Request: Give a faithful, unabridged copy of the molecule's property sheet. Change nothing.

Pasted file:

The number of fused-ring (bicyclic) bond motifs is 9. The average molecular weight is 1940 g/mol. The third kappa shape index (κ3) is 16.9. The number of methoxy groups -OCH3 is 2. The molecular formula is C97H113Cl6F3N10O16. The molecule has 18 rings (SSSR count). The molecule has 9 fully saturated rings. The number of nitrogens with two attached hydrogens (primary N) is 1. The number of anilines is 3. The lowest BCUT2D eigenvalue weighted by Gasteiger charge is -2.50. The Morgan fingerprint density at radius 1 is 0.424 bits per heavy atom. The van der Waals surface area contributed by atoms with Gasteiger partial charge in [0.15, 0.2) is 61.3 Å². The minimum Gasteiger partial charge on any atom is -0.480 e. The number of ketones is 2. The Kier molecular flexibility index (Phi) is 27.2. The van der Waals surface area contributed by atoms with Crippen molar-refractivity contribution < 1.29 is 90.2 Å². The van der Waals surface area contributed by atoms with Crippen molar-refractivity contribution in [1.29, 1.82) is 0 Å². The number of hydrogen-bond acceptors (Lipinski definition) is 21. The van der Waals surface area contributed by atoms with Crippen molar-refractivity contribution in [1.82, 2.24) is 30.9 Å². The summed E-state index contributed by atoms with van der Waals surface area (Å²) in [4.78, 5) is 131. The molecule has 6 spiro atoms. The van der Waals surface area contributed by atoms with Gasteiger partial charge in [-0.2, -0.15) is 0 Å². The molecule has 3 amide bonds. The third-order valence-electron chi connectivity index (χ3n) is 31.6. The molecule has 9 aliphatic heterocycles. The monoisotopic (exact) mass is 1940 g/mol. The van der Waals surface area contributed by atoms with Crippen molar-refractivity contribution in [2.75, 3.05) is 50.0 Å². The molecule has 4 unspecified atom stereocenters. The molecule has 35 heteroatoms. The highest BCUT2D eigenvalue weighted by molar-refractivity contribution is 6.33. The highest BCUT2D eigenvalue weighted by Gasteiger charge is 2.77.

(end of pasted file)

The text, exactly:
The number of fused-ring (bicyclic) bond motifs is 9. The average molecular weight is 1940 g/mol. The third kappa shape index (κ3) is 16.9. The number of methoxy groups -OCH3 is 2. The molecular formula is C97H113Cl6F3N10O16. The molecule has 18 rings (SSSR count). The molecule has 9 fully saturated rings. The number of nitrogens with two attached hydrogens (primary N) is 1. The number of anilines is 3. The lowest BCUT2D eigenvalue weighted by Gasteiger charge is -2.50. The Morgan fingerprint density at radius 1 is 0.424 bits per heavy atom. The van der Waals surface area contributed by atoms with Gasteiger partial charge in [0.15, 0.2) is 61.3 Å². The minimum Gasteiger partial charge on any atom is -0.480 e. The number of ketones is 2. The Kier molecular flexibility index (Phi) is 27.2. The van der Waals surface area contributed by atoms with Crippen molar-refractivity contribution < 1.29 is 90.2 Å². The van der Waals surface area contributed by atoms with Crippen molar-refractivity contribution in [1.29, 1.82) is 0 Å². The number of hydrogen-bond acceptors (Lipinski definition) is 21. The van der Waals surface area contributed by atoms with Crippen molar-refractivity contribution in [1.82, 2.24) is 30.9 Å². The summed E-state index contributed by atoms with van der Waals surface area (Å²) in [4.78, 5) is 131. The molecule has 6 spiro atoms. The van der Waals surface area contributed by atoms with Gasteiger partial charge in [-0.2, -0.15) is 0 Å². The molecule has 3 amide bonds. The third-order valence-electron chi connectivity index (χ3n) is 31.6. The molecule has 9 aliphatic heterocycles. The monoisotopic (exact) mass is 1940 g/mol. The van der Waals surface area contributed by atoms with Crippen molar-refractivity contribution in [2.75, 3.05) is 50.0 Å². The molecule has 4 unspecified atom stereocenters. The molecule has 35 heteroatoms. The highest BCUT2D eigenvalue weighted by molar-refractivity contribution is 6.33. The highest BCUT2D eigenvalue weighted by Gasteiger charge is 2.77.